upper part of the Haimanta system has been found to contain the characteristic trilobites of the Cambrian period of Europe. Over this system lie beds which have yielded in succession Ordovician and Silurian fossils, forming altogether a compact division which has been distinguished locally as the Muth system. Then follows the so-called Kandwar system, which introduces Devonian conditions, followed by fossils characteristic of the well-known mountain limestone of Europe.
Then occurs a break in the succession which varies in magnitude in different localities, but appears to correspond to great changes in the physical geography which widely affect the Indian region. This break corresponds roughly to the upper part of the Carboniferous system of Europe, and has been suggested as a datum line for distinguishing in India an older group of fossiliferous systems below (formed in an area that has been distinguished by the name Dravidian), from the younger group above, which has been distinguished by the name Aryan.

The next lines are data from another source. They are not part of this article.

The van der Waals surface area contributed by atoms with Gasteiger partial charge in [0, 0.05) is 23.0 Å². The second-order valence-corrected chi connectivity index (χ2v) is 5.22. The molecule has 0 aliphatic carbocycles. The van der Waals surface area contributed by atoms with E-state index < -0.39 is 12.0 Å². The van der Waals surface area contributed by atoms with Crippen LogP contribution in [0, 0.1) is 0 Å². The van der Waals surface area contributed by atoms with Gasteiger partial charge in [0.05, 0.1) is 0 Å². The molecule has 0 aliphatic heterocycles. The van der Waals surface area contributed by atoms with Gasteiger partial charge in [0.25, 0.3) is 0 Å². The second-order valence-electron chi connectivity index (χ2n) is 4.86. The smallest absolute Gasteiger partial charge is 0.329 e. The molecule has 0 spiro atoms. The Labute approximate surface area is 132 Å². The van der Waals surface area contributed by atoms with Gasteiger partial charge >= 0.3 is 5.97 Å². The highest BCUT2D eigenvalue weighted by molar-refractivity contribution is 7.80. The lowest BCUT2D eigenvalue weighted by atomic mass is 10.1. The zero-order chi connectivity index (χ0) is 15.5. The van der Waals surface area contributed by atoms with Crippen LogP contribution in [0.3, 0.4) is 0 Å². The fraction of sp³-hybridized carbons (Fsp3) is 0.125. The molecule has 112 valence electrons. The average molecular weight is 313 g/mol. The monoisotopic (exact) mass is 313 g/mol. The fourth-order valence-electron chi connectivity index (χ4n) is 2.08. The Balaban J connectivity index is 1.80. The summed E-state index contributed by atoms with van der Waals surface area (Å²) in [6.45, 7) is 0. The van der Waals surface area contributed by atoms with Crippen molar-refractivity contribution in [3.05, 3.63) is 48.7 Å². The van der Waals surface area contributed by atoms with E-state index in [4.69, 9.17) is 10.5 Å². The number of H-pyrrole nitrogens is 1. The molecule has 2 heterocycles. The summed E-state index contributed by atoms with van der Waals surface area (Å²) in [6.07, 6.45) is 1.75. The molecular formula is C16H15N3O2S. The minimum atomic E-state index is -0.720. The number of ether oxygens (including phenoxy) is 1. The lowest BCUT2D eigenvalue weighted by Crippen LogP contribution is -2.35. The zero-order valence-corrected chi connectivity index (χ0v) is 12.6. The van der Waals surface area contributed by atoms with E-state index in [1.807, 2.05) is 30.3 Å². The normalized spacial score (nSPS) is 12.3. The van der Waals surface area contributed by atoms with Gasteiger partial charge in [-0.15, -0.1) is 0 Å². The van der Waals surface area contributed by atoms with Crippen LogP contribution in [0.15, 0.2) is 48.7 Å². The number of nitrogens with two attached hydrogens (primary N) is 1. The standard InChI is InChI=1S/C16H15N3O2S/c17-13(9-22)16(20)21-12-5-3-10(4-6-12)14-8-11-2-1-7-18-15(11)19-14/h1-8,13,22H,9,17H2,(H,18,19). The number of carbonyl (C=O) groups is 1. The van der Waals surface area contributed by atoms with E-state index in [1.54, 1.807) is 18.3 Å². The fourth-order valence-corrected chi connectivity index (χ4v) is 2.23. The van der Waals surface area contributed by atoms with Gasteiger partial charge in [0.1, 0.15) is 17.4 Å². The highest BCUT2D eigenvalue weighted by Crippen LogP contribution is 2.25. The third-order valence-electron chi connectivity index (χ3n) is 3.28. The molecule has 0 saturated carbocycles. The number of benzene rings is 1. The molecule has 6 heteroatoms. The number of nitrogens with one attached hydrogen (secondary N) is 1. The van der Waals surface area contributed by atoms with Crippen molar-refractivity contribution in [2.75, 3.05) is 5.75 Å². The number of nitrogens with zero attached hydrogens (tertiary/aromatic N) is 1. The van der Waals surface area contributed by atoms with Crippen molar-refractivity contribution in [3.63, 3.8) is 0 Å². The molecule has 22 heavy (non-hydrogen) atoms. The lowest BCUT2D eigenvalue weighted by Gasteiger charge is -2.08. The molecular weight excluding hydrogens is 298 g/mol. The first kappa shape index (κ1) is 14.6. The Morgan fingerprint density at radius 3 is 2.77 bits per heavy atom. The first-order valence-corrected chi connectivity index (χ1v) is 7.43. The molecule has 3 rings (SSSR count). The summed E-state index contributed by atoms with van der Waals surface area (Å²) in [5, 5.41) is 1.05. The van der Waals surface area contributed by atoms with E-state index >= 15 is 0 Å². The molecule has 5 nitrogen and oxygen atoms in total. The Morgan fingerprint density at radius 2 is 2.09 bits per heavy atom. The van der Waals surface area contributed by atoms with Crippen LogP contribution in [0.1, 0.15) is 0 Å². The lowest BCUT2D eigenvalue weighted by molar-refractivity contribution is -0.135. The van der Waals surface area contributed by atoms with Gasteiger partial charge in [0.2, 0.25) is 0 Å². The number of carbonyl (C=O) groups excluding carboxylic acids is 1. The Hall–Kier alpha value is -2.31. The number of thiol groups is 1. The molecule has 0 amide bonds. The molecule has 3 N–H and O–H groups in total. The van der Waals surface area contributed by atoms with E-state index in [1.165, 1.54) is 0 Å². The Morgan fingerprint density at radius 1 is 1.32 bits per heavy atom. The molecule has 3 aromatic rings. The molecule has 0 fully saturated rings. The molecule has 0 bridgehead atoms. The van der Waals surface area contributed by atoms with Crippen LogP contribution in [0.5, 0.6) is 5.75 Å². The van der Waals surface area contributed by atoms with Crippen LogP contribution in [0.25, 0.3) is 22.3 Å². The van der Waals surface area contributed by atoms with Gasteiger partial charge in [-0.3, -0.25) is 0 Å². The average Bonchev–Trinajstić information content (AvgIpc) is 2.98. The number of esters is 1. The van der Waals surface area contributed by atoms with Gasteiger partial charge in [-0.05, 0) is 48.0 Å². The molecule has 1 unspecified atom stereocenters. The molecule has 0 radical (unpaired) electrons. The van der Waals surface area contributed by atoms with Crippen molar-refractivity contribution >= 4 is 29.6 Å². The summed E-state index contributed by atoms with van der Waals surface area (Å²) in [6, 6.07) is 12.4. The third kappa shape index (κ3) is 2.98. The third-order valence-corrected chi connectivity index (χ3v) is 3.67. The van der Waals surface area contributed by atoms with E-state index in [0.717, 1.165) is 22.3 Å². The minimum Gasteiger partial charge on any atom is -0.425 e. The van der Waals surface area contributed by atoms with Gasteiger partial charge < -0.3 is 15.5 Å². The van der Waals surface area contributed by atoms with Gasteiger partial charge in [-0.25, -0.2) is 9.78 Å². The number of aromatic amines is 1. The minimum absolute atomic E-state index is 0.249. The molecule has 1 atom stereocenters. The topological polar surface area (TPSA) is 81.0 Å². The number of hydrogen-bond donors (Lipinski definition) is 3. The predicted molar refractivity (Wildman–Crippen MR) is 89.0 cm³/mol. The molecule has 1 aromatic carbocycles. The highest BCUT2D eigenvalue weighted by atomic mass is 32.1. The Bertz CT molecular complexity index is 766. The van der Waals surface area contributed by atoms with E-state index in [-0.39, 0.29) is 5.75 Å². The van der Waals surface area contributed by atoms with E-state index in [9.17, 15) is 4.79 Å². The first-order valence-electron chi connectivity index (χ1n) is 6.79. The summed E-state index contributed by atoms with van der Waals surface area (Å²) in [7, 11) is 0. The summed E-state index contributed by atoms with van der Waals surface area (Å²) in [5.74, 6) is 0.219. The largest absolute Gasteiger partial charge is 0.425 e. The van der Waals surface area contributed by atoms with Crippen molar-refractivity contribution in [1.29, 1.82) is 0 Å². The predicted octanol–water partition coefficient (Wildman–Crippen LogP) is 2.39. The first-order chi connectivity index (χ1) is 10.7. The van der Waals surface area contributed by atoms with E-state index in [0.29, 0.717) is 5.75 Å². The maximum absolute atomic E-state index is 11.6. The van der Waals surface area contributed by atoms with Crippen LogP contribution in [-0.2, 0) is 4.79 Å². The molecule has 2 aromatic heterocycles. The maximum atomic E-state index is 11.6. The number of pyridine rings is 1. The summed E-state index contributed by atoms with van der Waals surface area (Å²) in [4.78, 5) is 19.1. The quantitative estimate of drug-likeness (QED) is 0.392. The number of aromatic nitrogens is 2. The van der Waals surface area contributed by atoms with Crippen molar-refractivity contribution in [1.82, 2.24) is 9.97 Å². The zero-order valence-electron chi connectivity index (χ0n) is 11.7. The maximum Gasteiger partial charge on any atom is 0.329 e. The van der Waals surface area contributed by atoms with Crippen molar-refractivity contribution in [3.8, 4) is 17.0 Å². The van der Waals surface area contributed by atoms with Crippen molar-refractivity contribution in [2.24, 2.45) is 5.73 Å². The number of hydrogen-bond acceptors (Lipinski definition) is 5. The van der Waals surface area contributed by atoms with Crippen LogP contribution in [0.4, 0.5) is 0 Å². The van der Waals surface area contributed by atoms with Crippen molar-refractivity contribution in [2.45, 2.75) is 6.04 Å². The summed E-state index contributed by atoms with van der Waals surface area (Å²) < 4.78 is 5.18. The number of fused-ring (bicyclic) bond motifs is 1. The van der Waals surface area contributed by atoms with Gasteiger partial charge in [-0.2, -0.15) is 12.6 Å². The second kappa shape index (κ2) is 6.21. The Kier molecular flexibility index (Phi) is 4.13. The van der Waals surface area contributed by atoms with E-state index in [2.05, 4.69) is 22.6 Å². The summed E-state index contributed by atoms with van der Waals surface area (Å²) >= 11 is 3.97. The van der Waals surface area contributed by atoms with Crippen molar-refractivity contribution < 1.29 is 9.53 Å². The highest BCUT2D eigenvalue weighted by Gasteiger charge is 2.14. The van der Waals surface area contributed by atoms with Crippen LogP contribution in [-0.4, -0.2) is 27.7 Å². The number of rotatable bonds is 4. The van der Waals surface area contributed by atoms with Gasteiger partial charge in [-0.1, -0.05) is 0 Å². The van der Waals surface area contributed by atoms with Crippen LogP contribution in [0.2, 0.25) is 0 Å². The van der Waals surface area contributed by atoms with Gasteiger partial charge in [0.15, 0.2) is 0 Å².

During the periods that followed this interruption the bed of the great Eurasian Ocean seems to have subsided persistently though intermittently. As the various sediments accumulated the exact position of the shore-line must have changed to some extent to give rise to the conditions favourable for the formation at one time of limestone, at another of shale and at other times of sandy deposits. The whole column of beds, however, seems to have gone on accumulating without any folding movements, and they are consequently now found lying apparently in perfect conformity stage upon stage, from those that are Permian in age at the base, right through the Mesozoic group, till the time when Tertiary conditions were inaugurated and the earth movements began which ultimately drove back the ocean and raised the bed, with its accumulated load